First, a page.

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Svatý Jiří

Saint George

(ca. 275/281 - 303)
Roman soldier from Syria Palaestina and a priest in the Guard of Diocletian, one of the Fourteen Holy Helpers. He is immortalized in the tale of Saint George and the Dragon

Martin and George of Cluj

Praha /  Svatý Jiří   Praha /  Svatý Jiří


Bronze equestrian statue of St. George fighting the dragon.


It is one of the leading Czech Gothic statues of bronze. The statue was damaged in the year 1541 at the Prague Castle fire, which had offended its right hand and it had to be re-welded. Another accident struck the statue in 1562, when the audience climbed in the statue to see a jousting tournament, they broke the horse's head.

The present is a copy from 1967, the original is deposited in the National Gallery.

English abstract of an article by K. Benesovska in Umeni 55 (2007) 1: 28-39:

St. George the dragon slayer: the eternal pilgrim without a home?
The article suggests some new ways of understanding the 'place' of the St George sculpture (work of the metalworkers Martin and George of Cluj/Klausenburg/Kolozsvár/, executed 1373) in the court art of the second half of the 14th century, inspired primarily by the Italian milieu. The sculpture cannot be classified as an equestrian monument. It depicts the culminating moment of the St George legend of Jacobus de Voragine, when the saint on horseback strikes the dragon to the ground with his lance, so that the princess can then lead it off, attached to her belt, to the liberated city. The composition is defined by the main vertical axis, represented by the (lost) lance, around which the horse, rider and dragon turn. Among medieval monuments, it is the only surviving execution of this motif in a large, three-dimensional bronze work. The motif, with its dynamic, revolving composition, is frequently found in paintings and reliefs. Aside from reliefs and small statues, author draws attention to the closest analogy to the Prague sculpture: the illusive painting of a St George sculpture on a bracket, executed by Giovannino dei Grassi on the jamb of the northern sacristy in the Milan cathedral in 1395. On that occasion, Giangaleazzo was elevated to a dukedom by Václav IV, King of Bohemia and of the Romans (or rather, by his plenipotentiary Benes of Choustník). Even if, in the future, the court at which the Prague sculpture was made is identified, along with the person who commissioned it and the person who designed the model (including confirmation of the role of the brothers of Cluj), even if the journey of the sculpture to Prague is reconstructed, the work will remain a testimony to the inspiring influence of the northern Italian milieu.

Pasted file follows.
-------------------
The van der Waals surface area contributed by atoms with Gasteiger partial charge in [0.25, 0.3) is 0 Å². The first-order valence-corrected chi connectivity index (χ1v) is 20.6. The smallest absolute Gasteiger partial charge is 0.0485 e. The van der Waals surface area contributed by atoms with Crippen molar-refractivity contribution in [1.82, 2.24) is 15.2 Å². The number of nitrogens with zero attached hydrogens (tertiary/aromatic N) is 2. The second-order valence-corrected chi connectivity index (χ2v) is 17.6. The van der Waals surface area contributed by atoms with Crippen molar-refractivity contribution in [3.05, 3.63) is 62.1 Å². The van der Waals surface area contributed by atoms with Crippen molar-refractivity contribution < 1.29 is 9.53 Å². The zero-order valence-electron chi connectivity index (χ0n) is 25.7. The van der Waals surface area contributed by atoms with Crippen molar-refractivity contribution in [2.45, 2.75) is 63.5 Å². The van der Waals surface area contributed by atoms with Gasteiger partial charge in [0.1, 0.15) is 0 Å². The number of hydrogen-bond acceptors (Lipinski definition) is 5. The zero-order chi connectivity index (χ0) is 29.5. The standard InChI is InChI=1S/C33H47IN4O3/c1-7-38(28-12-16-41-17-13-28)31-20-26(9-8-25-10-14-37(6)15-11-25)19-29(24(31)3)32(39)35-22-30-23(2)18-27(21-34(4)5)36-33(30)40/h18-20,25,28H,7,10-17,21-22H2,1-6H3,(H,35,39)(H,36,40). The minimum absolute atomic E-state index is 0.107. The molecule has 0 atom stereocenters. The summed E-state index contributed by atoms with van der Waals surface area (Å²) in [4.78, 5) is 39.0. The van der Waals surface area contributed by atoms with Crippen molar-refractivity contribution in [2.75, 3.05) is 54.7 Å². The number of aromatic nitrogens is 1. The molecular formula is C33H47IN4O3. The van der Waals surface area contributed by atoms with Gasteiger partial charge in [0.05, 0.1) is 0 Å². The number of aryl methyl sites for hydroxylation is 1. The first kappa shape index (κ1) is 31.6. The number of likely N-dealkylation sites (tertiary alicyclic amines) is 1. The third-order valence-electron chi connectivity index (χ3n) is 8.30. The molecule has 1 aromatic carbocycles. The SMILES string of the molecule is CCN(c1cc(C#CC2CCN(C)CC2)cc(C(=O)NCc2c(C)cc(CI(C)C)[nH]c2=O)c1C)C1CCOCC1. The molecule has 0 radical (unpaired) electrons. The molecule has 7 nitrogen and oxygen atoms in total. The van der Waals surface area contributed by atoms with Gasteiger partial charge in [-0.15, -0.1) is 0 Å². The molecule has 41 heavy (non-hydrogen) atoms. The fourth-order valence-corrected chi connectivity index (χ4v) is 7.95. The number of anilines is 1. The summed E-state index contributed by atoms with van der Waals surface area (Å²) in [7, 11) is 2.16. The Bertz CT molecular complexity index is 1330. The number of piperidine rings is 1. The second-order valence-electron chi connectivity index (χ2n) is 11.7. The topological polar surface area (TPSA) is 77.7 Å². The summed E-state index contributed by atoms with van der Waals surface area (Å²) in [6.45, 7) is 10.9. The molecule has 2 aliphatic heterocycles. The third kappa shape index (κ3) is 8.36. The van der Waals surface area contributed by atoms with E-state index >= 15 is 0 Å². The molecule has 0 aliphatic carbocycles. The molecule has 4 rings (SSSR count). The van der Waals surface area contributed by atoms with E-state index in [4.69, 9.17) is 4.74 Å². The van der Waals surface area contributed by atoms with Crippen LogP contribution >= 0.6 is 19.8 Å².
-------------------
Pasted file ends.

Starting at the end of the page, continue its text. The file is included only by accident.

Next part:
Saint George and the Dragon

The town of Silene had a pond, as large as a lake, where a plague-bearing dragon dwelled that envenomed all the countryside. To appease the dragon, the people of Silene used to feed it two sheep every day, and when the sheep failed, they fed it their children, chosen by lottery. It happened that the lot fell on the king's daughter. The king, distraught with grief, told the people they could have all his gold and silver and half of his kingdom if his daughter were spared; the people refused. The daughter was sent out to the lake, decked out as a bride, to be fed to the dragon. Saint George by chance rode past the lake. The princess, trembling, sought to send him away, but George vowed to remain. The dragon reared out of the lake while they were conversing. Saint George fortified himself with the Sign of the Cross, charged it on horseback with his lance, and gave it a grievous wound. He then called to the princess to throw him her girdle, and he put it around the dragon's neck. When she did so, the dragon followed the girl like a meek beast on a leash. Wikipedia. In art, Saint George is easily distinguished from Saint Michael, the other saint dragon slayer, since Michael as archangel is always depicted with wings.


Sources & Information


Location (N 50°5'25" - E 14°24'1")

Item Code: czpr039; Photograph: 18 February 2011
Of each statue we made photos from various angles and also detail photos of the various texts.
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© Website and photos: René & Peter van der Krogt

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